NFT REVIEW NFT Buyers Who Lost Thousands Due To Faulty Smart Contracts Say Manifold Is Trying To Deflect The Blame

The NFT minting platform Manifold said a combination of bots and “too much traffic” were responsible for a chaotic NFT drop that caused hundreds of buyers to lose thousands of dollars worth of $ETH in gas fees, without ever receiving the tokens they purchased. 

The “Ash Chapter-II : Metamorphosis” project by the digital artist Pak was a collaboration with 29 other NFT artists, including Pussy Riot, Paris Hilton and others. The March 28 drop was sold out within just minutes of its launch, yet it quickly became apparent that it was riddled with errors. 

Worse yet, insiders who were among the first to become aware of the problems promptly dumped thousands of $ASH tokens that were required to buy the NFTs, crashing its price and leaving hundreds of buyers with bags of seriously undervalued crypto. 

It’s thought that users lost thousands, potentially even millions of dollars, due to the higher than expected gas fees they paid, the failure to receive their NFTs, and the lost value of the $ASH tokens many still hold. 

Some Twitter users say the failed drop was due to Manifold’s use of a “randomizer” that was designed to ensure buyers receive a random NFT from the collection. Unfortunately, the randomizer code doesn’t appear to have been audited, and errors caused many NFTs to generate much higher gas fees in $ETH than user’s wallets estimated. As a result, when transactions hit the blockchain many of them failed due to the lack of enough gas. So while the payments were rejected, users still lost their gas fees – up to 0.8 $ETH (worth $2,586 at the time of writing) in some cases – for the failed transactions and didn’t receive their NFTs. 

User’s losses further escalated as the failure of the drop became apparent. Within minutes, large numbers of $ASH tokens were dumped on various exchanges, driving the price down by more than 60% in a matter of minutes. While this can’t be confirmed, the suspicion immediately fell on “insiders” connected to Manifold in some way, who would have been the first to learn of the problems.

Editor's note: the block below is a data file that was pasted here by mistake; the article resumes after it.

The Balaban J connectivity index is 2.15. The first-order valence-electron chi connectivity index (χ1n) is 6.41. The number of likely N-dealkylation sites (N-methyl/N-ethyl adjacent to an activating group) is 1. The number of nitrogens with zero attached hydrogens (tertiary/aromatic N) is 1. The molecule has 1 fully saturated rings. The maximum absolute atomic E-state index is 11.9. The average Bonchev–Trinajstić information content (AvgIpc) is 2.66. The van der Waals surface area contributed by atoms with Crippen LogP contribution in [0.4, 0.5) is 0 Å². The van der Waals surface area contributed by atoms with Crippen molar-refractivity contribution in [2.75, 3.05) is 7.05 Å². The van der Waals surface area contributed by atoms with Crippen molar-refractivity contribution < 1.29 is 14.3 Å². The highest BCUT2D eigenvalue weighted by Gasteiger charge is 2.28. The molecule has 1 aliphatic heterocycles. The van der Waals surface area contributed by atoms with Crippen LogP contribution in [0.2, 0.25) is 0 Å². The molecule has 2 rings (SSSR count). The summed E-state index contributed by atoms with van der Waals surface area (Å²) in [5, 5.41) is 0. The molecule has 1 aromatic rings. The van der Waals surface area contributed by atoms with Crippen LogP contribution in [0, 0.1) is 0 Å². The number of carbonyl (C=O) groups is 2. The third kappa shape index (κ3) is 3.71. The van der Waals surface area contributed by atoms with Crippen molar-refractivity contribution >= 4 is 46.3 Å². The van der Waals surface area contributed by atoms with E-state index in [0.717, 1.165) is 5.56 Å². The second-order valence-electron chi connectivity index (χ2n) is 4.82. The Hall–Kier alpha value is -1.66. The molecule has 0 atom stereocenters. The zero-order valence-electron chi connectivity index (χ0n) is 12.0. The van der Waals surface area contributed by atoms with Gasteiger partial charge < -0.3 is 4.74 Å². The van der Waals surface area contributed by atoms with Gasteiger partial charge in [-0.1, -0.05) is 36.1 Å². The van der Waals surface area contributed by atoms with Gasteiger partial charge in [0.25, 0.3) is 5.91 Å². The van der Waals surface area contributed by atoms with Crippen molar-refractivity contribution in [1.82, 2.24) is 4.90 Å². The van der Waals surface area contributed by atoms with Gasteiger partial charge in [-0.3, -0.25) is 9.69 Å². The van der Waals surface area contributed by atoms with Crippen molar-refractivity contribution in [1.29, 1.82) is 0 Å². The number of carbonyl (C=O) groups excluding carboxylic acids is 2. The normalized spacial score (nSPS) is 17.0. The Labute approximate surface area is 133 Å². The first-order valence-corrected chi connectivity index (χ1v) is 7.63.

Manifold, which built the smart contract for the NFT sale, was quick to confess to the failed airdrop, but rather than admit any negligence it blamed the problems on a combination of three factors. It said these were gas spikes caused by aggressive botting, poor MetaMask gas estimation issues and some buyers manually changing their gas fee estimations. 

“Unfortunately the drop did not go as planned,” Manifold said in an update on its website, adding that it accepts “full responsibility” for the problems. 

The Twitterati was quick to criticize Manifold, with various users arguing that none of these apparent “issues” actually had any impact on the drop. 

One irate Twitter user  Cody Randolph (@c0dyrandolph) stated “bots interacting with a contract and/or network congestion does not affect the gas limit estimations of a contract. the only fault is due to the developers themselves.”

He added in a second tweet that Manifold is essentially trying to deflect the blame to others when the real reason was the incompetence of its own developers.

How did Manifold respond?

Manifold has at least stated it will take steps to fix things for buyers. The plan includes forever locking all v1 contract tokens, meaning those who did receive an NFT will never be able to sell them. It will then issue a new v2 contract and airdrop new NFTs for all participants in the original sale, with the exception of 430 “botters”, or users that circumvented its 1 per transaction mint limit. The botters will instead be able to reclaim the $ASH they lost using their current token holder address. Finally, it said the top 430 transactions by gas fee will receive an “additional token” from the newly minted collection. All other users whose transactions failed will be fully refunded the $ETH lost due to gas fees, Manifold said. 

Despite Manifold’s promise of a refund, hundreds of users have complained on Twitter they’ve yet to receive any $ETH refund so far.

The bigger issue of course is the $ASH token dump that Manifold has so far failed to address. In what looks like a classic “pump-and-dump” fraud, Manifold first instructed users to buy $ASH to purchase the NFTs, pumping up the token’s price, then apparently dumped its own bags before the public became aware of the errors in the drop. 

Twitter user @davidcash888 said the incident looks like a classic “rugpull”, the suggestion being that Manifold is guilty of committing fraud in broad daylight, causing its customers to lose thousands of dollars while attempting to cover up its own incompetence. 

Manifold is yet to respond to the rug pull allegations or offer any kind of compensation to $ASH token holders.

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